How to Effectively Sell Your Photo Gear on eBay

Given the popularity of my previous article, “Diseases That Plague Photographers“, and the many humorous responses I have received, it seems that most of you have also come to terms with your afflictions, and admitted to having little, if any, desire to be cured! That would suggest that over your lifetime, you will likely buy and sell a fair amount of photography equipment. As such, I thought it might be helpful to know how to maximize your ability to get top dollar for your used gear.

There are many other avenues for selling your equipment, but I happen to believe that eBay is one of the best structured market places to conduct business, offers quite a bit of protection to both buyers and sellers, and exposes you to an extremely broad market. This article will cover the selling side of eBay, while the next will focus on the buying process.

Lens Photo

1) Focus On Legitimacy

Legitimacy is a simple concept – it is not only appearing, but actually “being” what you represent yourself to be. Keeping this simple, but powerful, concept in mind as you navigate through the auction process will help set you apart from other eBay sellers, ensure that you get a good price for your gear, and enable you to earn solid eBay feedback scores. Why do I emphasis legitimacy? Because in a world of slick advertising, fine print, numerous drug side effects that sound far worse than the illnesses they purport to treat, and occasional con artists, people are genuinely concerned about doing business with trustworthy people, feeling confident that they get exactly what they bargained for, and being treated fairly. On eBay, as in many other areas of life, “a little Golden Rule goes a long way.”

Your primary objective is to ensure that, throughout the sales cycle, every aspect of your communication and dealings with others projects and reinforces the notion that you are a credible person to buy from. People are always concerned when spending their money, particularly when the transaction is associated with equipment they cannot hold in their hands until after they have paid for it, from someone that they will likely never meet. As such, potential buyers have a significant number of concerns at the outset of an auction. You need to understand and reassure them at every step of the way.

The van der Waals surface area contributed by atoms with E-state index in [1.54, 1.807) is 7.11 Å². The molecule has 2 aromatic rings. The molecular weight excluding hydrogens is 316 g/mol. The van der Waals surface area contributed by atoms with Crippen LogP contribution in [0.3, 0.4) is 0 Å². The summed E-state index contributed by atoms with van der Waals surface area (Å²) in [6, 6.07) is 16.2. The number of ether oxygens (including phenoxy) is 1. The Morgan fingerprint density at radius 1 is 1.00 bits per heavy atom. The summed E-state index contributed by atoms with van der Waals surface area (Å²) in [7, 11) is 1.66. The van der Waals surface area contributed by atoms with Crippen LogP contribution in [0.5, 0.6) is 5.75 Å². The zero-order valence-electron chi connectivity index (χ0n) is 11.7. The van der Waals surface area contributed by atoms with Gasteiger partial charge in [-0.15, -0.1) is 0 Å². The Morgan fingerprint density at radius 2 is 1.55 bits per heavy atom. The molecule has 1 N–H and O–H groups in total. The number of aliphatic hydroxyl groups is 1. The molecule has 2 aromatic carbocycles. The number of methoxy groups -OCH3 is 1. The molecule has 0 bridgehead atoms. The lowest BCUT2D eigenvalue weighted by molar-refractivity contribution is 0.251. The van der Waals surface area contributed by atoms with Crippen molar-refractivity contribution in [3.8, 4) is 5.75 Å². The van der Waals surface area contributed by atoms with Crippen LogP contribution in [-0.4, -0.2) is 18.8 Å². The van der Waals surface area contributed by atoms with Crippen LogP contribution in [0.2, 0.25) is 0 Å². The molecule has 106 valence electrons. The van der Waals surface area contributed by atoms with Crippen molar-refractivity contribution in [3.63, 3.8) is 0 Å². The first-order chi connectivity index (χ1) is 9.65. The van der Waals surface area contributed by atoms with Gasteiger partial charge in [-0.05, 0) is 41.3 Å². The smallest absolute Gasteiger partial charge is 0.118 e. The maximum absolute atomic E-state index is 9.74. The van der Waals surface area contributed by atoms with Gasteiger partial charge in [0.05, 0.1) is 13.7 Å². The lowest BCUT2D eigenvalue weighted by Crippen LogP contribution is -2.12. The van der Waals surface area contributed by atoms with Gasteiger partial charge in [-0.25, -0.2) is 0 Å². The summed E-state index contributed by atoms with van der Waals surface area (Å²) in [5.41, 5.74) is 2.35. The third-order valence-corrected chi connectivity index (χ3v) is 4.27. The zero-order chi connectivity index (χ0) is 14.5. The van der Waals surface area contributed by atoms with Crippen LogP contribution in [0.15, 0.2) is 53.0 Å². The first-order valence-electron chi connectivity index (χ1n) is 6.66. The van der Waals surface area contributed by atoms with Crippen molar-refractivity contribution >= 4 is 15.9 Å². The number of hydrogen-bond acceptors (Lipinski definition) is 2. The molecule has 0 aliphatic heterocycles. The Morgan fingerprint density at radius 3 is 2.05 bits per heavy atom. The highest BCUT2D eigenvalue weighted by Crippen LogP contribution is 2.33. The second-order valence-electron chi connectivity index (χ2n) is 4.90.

Bear in mind, unless you have a very unique item such as some exotic Nikon fisheye lens no longer made, you will be competing with others selling their 50mm 1.8Ds or other gear. Your job is to make your item stand out, provide potential buyers with information that will help them make a decision, and set yourself apart by how you professionally handle the communications process and business transaction. And it is pretty easy to do if you follow a few simple guidelines.

2) Know Your Gear And Its Value

You should start out with realistic expectations for your equipment given its age, condition, and the cost of similar items. The first task is to thoroughly inspect your gear, make note of any particular conditions that should be communicated to potential buyers, and accurately classify the condition of your equipment according to the descriptions eBay provides. Never, ever let a buyer be the one to inform you that you failed to mention some aspect of your equipment’s condition, or that your notion of “like new” was more akin to “should have been donated to Goodwill!” Such situations can only end badly.

3) Take Great Pictures Of Your Gear!

One would think that this goes without saying, but a quick perusal of some of eBay’s higher end lenses and cameras will quickly prove how little thought some give to their gear’s photos. Photographers, of all people, should be able to take quality pictures of their gear, right? Too often, this turns out not to be the case. It is not unusual to see cameras or lenses selling for $800-$2,000 with photos that seriously detract from their stated value. I can understand seeing so-so photos from a mom or dad selling little Johnny’s aluminum baseball bat, but when someone is selling a Nikon D3, and its photos look like Polaroid snapshots from the 1970s, a red flag goes up in the minds of potential buyers.

What’s the big deal with taking poor quality photos of photo equipment? First, it shows a lack of consideration toward the buyer. Second, it conveys a bit of sloppiness on the part of the seller. Third, it introduces doubt in the minds of potential buyers. Fourth, there is simply no excuse for it. As a photographer, you should know and be capable of something better than others on eBay that don’t have your equipment or know-how.

Photo for Ebay